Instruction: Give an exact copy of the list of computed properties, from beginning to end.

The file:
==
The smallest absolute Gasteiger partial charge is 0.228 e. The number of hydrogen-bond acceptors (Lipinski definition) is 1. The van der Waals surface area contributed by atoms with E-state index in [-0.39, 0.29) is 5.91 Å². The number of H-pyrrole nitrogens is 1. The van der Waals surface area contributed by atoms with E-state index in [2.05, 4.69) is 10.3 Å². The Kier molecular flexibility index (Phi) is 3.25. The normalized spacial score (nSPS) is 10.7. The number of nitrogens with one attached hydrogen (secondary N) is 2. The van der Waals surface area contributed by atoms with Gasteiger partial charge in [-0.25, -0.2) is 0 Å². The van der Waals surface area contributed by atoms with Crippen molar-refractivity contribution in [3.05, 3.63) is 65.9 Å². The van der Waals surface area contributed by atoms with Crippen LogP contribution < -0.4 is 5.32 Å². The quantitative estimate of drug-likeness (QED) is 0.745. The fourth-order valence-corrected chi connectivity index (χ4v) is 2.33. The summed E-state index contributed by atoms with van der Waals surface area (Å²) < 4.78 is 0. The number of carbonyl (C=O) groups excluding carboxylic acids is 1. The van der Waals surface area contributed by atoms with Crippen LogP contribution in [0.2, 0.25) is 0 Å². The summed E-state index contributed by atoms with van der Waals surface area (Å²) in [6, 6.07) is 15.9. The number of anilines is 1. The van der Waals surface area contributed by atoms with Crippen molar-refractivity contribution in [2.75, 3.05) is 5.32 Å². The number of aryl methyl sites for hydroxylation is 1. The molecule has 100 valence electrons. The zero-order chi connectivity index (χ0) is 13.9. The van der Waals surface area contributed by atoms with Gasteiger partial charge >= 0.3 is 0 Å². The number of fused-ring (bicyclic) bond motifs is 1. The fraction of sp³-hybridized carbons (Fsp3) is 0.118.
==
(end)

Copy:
The smallest absolute Gasteiger partial charge is 0.228 e. The number of hydrogen-bond acceptors (Lipinski definition) is 1. The van der Waals surface area contributed by atoms with E-state index in [-0.39, 0.29) is 5.91 Å². The number of H-pyrrole nitrogens is 1. The van der Waals surface area contributed by atoms with E-state index in [2.05, 4.69) is 10.3 Å². The Kier molecular flexibility index (Phi) is 3.25. The normalized spacial score (nSPS) is 10.7. The number of nitrogens with one attached hydrogen (secondary N) is 2. The van der Waals surface area contributed by atoms with Gasteiger partial charge in [-0.25, -0.2) is 0 Å². The van der Waals surface area contributed by atoms with Crippen molar-refractivity contribution in [3.05, 3.63) is 65.9 Å². The van der Waals surface area contributed by atoms with Crippen LogP contribution < -0.4 is 5.32 Å². The quantitative estimate of drug-likeness (QED) is 0.745. The fourth-order valence-corrected chi connectivity index (χ4v) is 2.33. The summed E-state index contributed by atoms with van der Waals surface area (Å²) < 4.78 is 0. The number of carbonyl (C=O) groups excluding carboxylic acids is 1. The van der Waals surface area contributed by atoms with Crippen LogP contribution in [0.2, 0.25) is 0 Å². The summed E-state index contributed by atoms with van der Waals surface area (Å²) in [6, 6.07) is 15.9. The number of anilines is 1. The van der Waals surface area contributed by atoms with Crippen molar-refractivity contribution in [2.75, 3.05) is 5.32 Å². The number of aryl methyl sites for hydroxylation is 1. The molecule has 100 valence electrons. The zero-order chi connectivity index (χ0) is 13.9. The van der Waals surface area contributed by atoms with Gasteiger partial charge >= 0.3 is 0 Å². The number of fused-ring (bicyclic) bond motifs is 1. The fraction of sp³-hybridized carbons (Fsp3) is 0.118.